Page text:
We might know what the patient needs to do, but they need to be the ones to get there, and a nice way to facilitate that is via our motivational interviewing / talking skills, of which I write about here. Ash used the nice example of myth busting early on can lose a patient straight away, and I know we have all been guilty of that….so validation not invalidation….”Physios should be more Alfred and less Batman”

Once we are on our way, the focus can then switch to building resilience, and the things we can effect is nicely demonstrated in the slide below.

slide 1

This was further validated by Doug Tannahill’s holistic outlook and some key pillars to consider; Activity, recovery, mindset, nutrition and bringing it all together but in a sensible way. Again we might know what a person needs to do….yes they need to exercise more, yes they need to drink less and eat better, yes they need to sleep more, but what small things can we facilitate the patient to change to get small wins each time. Leo Babauta suggests that when trying to instil habits, if you go for three daily habits a person is only 10% likely to do them, if you go for one, 85% likely.

4. We need to take our patients or athletes far enough 

This has always been a hot topic for me. I never feel that with many physios prescribing stretches, and banded exercises that we sometimes fail to get a patient back to an appropriate level. And that doesn’t just mean out of pain but strong enough to complete everything they want to do again without any worry. And that starts with Nick Grantham’s very first point of the day about knowing your athlete and the constraints of the sport you are working in, or simply the activity or work task they need to do. Ben Ashworth followed this up with a great line also; Prepare your athlete or patient for the chaos of their sport or life. I have also heard “prepare for the worst case scenario” before as well, and this means that we need to plan back from what an individual wants to do and build a rehab programme specific to them based on that. For example a football goalkeeper close to returning following a shoulder dislocation needs to be doing controlled landing on that shoulder before introducing external factors to reduce that control (This is a good read).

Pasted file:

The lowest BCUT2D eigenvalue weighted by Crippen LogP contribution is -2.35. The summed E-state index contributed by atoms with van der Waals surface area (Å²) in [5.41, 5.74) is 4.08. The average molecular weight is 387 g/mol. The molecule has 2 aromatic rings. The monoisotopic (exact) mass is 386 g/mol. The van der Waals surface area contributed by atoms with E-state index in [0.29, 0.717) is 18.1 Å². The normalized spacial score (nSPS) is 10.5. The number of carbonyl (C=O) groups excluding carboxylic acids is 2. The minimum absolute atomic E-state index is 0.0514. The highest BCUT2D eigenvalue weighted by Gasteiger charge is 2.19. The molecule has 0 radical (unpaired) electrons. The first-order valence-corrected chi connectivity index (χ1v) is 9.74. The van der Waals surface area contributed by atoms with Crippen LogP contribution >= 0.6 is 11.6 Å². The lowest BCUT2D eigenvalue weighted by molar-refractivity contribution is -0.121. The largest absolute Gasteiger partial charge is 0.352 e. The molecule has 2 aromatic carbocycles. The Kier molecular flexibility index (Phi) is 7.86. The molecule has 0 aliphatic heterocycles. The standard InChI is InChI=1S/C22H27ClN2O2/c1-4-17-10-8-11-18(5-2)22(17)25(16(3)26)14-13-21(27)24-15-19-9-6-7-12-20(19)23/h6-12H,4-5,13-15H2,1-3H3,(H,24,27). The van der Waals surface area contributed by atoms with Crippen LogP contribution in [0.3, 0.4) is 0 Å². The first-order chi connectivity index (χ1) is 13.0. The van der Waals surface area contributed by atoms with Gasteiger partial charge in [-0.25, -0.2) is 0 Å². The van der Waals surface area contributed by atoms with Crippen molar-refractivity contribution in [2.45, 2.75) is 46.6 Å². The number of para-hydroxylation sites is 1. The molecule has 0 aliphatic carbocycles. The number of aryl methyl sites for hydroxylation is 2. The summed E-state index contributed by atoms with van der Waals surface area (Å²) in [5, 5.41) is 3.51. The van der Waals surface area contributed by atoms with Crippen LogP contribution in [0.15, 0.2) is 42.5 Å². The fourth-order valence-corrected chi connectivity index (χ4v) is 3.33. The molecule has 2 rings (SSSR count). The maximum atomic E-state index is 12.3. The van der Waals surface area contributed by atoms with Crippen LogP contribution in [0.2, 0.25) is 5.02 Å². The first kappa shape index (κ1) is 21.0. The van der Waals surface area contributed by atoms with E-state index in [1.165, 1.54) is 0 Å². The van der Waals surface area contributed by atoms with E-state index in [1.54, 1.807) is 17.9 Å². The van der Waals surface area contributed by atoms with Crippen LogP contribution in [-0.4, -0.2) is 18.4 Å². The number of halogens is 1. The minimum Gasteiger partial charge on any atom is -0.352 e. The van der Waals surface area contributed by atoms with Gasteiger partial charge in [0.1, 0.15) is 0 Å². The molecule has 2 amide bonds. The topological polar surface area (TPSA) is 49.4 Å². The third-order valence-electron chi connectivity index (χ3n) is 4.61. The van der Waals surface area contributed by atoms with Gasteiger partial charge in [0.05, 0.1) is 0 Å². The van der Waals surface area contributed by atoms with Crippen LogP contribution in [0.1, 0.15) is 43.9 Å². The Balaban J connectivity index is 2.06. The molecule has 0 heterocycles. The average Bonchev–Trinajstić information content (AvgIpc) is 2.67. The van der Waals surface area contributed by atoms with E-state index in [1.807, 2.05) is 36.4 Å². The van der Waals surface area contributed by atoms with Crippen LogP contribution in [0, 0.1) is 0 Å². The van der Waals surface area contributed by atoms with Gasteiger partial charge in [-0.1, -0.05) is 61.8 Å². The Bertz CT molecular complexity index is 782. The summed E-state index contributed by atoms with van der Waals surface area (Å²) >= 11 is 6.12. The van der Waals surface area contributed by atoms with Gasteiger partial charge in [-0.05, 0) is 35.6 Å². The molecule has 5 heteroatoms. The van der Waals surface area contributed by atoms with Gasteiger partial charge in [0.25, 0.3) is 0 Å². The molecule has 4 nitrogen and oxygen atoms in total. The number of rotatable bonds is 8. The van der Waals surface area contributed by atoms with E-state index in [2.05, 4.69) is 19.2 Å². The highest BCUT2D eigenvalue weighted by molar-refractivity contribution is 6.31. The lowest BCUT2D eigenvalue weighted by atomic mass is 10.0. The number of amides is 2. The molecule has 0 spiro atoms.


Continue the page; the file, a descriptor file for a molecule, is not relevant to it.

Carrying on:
So how might this look in clinic. It starts with the objective assessment and ensuring we take someone far enough in that or as Ben put it, get as close to function as possible when testing. It is definitely not enough just to test isometric strength in the mid range, and some of the excellent work Ben is producing now is giving us ideas of how we can improve our assessment and put some values on it. He discussed using isometric hold tests or repetition max tests as good clinic assessment tools.

Then comes the rehab, which needs to be well planned with an end outcome in sight. If you can, a nice tip from Nick is to try to connect this outcome to the rehab or exercises you prescribe. Provide pictures or videos of the athlete or the movement occurring in the sport or activity.

Rehab in fatigue has been a hot topic before as well and Ben in closing the day off with the excellent data he is producing, showed us some really nice stuff that the medical team at Saracens have produced showing reduced strength in the ASH test (not named after him :)) post rugby smash. Some of the other data also suggests that rate of force production maybe an important issue, beyond when an individuals strength has fully returned, therefore we also need to be mindful of retraining speed, power and reactive stiffness too.

There is certainly the scope for being better though, and the CSAW trial highlights our deficits as well as surgeries, in that 313 patients failed physio. This brings me to my final point and a quote from this paperbrought to us by Nick; “Unimodal rehab interventions and generic prescriptions based solely on evidence based medicine are unlikely to be optimal in rehab” which sums up that not one side fits all.

5. It takes time!

This was another theme throughout the day reiterated by just about everyone. It brought about a nice discussion between speakers and delegates and a loose consensus was drawn out that. 12-16 weeks and a patient should be improving but it can take longer. It is important to recognise those that are not progressing and stop flogging a dead horse as it were. So if symptoms are not improving or they deteriorate then escalate and have those conversations involving the patient, the physio and the surgeon. If they are not progressing at all in the first 4-6 weeks then this is a good time to escalate as well.

Discuss this with the patient from the first session. A lot of what we do is centred on expectations, and we should be making these plans with the patient from day 1…and plans can change, treatment is ongoing and is not a one time consideration; those that may be appropriate for physio or surgery one time may not be at another.

And on that note I have already gone well over what I was aiming for. Hopefully I got all the key points from everyone, once again thank you to Tony, Ashu and the great team they have for organising such a good event once again, a cracking line up which will be one to top next year. I’ll leave you with one of Alfred from Batman Forever, “broken wings mend in time” ….but I wonder if they get strong again!

Leave a Reply

Fill in your details below or click an icon to log in:

WordPress.com Logo

You are commenting using your WordPress.com account. Log Out /  Change )

Google photo

You are commenting using your Google account. Log Out /  Change )

Twitter picture

You are commenting using your Twitter account. Log Out /  Change )

Facebook photo

You are commenting using your Facebook account. Log Out /  Change )

Connecting to %s